“Being civil means being constantly aware of others and weaving restraint, respect, and consideration into the very fabric of this awareness. Civility is a form of goodness; it is gracious goodness… It also entails an active interest in the well-being of our communities and even a concern for the health of the planet on which we live.”
- Pay attention. Attention is a tension connecting us to the world around us; only after we notice the world can we begin to care for it. Open your eyes and see the world around you. Take in the fullness of that amazing person sitting across from you in conversation. When you shift from superficial and transactional to truly “seeing” the world around you, it feels more natural to engage in behavior that will deepen your relationships.
- Acknowledge Others. Avoid treating anyone—from coworkers to anonymous retail clerks—as invisible. When you make eye contact, offer a simple “good morning,” or use someone’s name at the beginning of an email, you acknowledge their existence and legitimacy.
- Think the Best. Assume positive intent: most people are doing the best they can with the resources and the wit available to them.
- Good Listening. What stops us from good listening is that we focus on ourselves and our own needs instead of focusing on other people. Remember that most people don’t need you to solve their problems; they just want to feel heard and safe.
- Be Inclusive. When you create boundaries, draw them around ideas, not people. Strive to push past your discomfort with the unfamiliar to be curious, instead.
- Speak Kindly. Learn how to be direct without offending, both in word and tone. You can deliver even critical feedback in a kind, caring way.
- Don’t Speak Ill. When you gossip or speak unkindly of people when they are not present, you say far more about yourself than you do about those others.
- Accept and Give Praise. Compliments and appreciation cost you nothing, yet have great value when given to another. In like manner, when someone else gives you that Gift, accept it graciously.
- Respect Even a Subtle “No.” Honor other people’s boundaries. It’s not always about You.
- Respect Others’ Opinions. Respecting what others think does not mean we are being untrue to ourselves; it simply honors their right to look at the world differently than we do. This rule is a prerequisite to civil discourse and healthy debate.
- Mind Your Body. Good grooming helps us to feel better about ourselves and shows respect for others with whom we interact.
- Be Agreeable. If you are always the stubborn cuss who won’t go along with anyone else’s plans or ideas, you are being uncivil. You need not always say Yes, but look for opportunities where you can at least compromise in service of the group or a relationship.
- Keep It Down (and Rediscover Silence). Even in today’s always on world, there are places (houses of worship, libraries, theaters, public transportation) where loud talking and digital noise are inappropriate.
- Respect Other People’s Time. Wait your turn to speak. Manage your calendar to be punctual and available for commitments you have made. Begin and end on time.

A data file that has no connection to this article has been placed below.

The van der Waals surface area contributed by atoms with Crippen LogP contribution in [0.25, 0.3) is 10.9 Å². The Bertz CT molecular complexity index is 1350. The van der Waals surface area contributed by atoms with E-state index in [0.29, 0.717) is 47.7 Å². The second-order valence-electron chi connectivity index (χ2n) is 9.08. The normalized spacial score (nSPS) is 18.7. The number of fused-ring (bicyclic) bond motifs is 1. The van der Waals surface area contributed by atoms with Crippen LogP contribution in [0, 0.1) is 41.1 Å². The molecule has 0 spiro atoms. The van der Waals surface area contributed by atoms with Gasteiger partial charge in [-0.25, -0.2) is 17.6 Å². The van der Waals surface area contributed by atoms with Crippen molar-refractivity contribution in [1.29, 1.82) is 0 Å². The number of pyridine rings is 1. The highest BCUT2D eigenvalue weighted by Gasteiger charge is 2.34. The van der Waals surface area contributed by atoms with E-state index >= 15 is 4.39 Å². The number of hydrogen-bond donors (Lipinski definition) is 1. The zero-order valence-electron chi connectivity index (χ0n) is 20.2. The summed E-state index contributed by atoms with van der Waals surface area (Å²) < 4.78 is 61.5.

- Respect Other People’s Space. Whether with coworkers in their cubicles or with partner/kids in your home, understand the prevailing culture and honor the norms that exist around entering or using other peoples’ space and things.
- Apologize Earnestly and Thoughtfully. Badly handled, high-profile apologies make headlines. When you apologize, make clear that you know what you did was wrong, that you understand the effects of your actions, and that you are not looking for excuses.
- Assert Yourself. A healthy attention to your own needs is required for you to be happy in the world. Assertiveness is that space where are you honor your own Yeses and No’s without violating the needs or rights of others.
- Avoid Personal Questions. Civil conversations generally do not ask into religion, politics, money, personal relationships, health, or physical appearance.
- Care for Your Guests. Be gracious in your hospitality yet clear about responsibility. If you expect a dinner guest to bring a dish, offer guidance; if a houseguest is expected to do their own laundry, make sure they are familiar with the washing machine!
- Be a Considerate Guest. Clean up after yourself, show respect for other people’s stuff, and don’t overstay your welcome.
- Think Twice Before Asking for Favors. Consider the impact on others before you ask. Strive to keep the system in balance—say Yes to as many favors as you ask of others.
- Refrain from Idle Complaints. If you are more interested in finding Blame then in finding a Solution, then you are whining. Don’t do that.
- Give Constructive Criticism. If your intention is to help with the problem, please share. If your intention is to humiliate, manipulate, or exact revenge, better to hold your tongue.
- Respect the Environment and Be Gentle to Animals. A Native American saying goes, “We do not inherit the earth from our ancestors, we borrow it from our children.” For thousands of years, humanity’s relationship with nature was fear: nature is dangerous, so we must defend ourselves from it. Over recent decades, that attitude has been replaced by, “Nature is in danger, so we must defend it from ourselves.”
- Don’t Shift Responsibility and Blame. If you did it or caused it, own it.
March 14, 2018
Functional Endocrinology of Ohio
Akron: 2800 S. Arlington Road, Akron, Ohio 44312 (330) 644-5488
Cleveland: 6200 Rockside Woods Blvd., Ste. 100, Independence, Ohio 44131 (216) 236-0060
Dr. Keith S. Ungar, Chiropractic Physician